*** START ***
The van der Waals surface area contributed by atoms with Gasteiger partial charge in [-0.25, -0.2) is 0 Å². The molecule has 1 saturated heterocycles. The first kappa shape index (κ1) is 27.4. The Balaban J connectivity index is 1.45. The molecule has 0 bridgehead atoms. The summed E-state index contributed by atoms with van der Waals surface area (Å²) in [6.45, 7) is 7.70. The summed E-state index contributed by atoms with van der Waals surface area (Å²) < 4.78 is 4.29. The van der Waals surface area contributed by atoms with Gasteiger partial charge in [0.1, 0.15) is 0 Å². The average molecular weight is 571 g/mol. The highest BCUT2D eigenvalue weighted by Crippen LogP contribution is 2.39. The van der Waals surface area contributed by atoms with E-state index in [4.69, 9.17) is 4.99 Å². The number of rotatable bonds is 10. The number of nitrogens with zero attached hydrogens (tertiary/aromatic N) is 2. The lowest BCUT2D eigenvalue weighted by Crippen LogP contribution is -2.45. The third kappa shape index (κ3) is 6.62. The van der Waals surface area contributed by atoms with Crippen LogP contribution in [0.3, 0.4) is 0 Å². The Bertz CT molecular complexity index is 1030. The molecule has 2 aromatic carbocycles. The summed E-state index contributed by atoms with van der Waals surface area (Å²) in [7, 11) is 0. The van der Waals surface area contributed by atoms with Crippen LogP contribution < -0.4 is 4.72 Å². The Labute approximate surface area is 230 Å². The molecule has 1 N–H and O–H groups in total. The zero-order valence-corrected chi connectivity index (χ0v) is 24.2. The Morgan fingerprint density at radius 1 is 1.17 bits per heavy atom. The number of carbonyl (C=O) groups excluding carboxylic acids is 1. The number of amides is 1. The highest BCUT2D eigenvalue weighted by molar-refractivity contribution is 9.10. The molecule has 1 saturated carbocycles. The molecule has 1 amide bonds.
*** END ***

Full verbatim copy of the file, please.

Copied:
The van der Waals surface area contributed by atoms with Gasteiger partial charge in [-0.25, -0.2) is 0 Å². The molecule has 1 saturated heterocycles. The first kappa shape index (κ1) is 27.4. The Balaban J connectivity index is 1.45. The molecule has 0 bridgehead atoms. The summed E-state index contributed by atoms with van der Waals surface area (Å²) in [6.45, 7) is 7.70. The summed E-state index contributed by atoms with van der Waals surface area (Å²) < 4.78 is 4.29. The van der Waals surface area contributed by atoms with Gasteiger partial charge in [0.1, 0.15) is 0 Å². The average molecular weight is 571 g/mol. The highest BCUT2D eigenvalue weighted by Crippen LogP contribution is 2.39. The van der Waals surface area contributed by atoms with E-state index in [4.69, 9.17) is 4.99 Å². The number of rotatable bonds is 10. The number of nitrogens with zero attached hydrogens (tertiary/aromatic N) is 2. The lowest BCUT2D eigenvalue weighted by Crippen LogP contribution is -2.45. The third kappa shape index (κ3) is 6.62. The van der Waals surface area contributed by atoms with Crippen LogP contribution in [0.3, 0.4) is 0 Å². The Bertz CT molecular complexity index is 1030. The molecule has 2 aromatic carbocycles. The summed E-state index contributed by atoms with van der Waals surface area (Å²) in [7, 11) is 0. The van der Waals surface area contributed by atoms with Crippen LogP contribution < -0.4 is 4.72 Å². The Labute approximate surface area is 230 Å². The molecule has 1 N–H and O–H groups in total. The zero-order valence-corrected chi connectivity index (χ0v) is 24.2. The Morgan fingerprint density at radius 1 is 1.17 bits per heavy atom. The number of carbonyl (C=O) groups excluding carboxylic acids is 1. The number of amides is 1. The highest BCUT2D eigenvalue weighted by molar-refractivity contribution is 9.10. The molecule has 1 saturated carbocycles. The molecule has 1 amide bonds.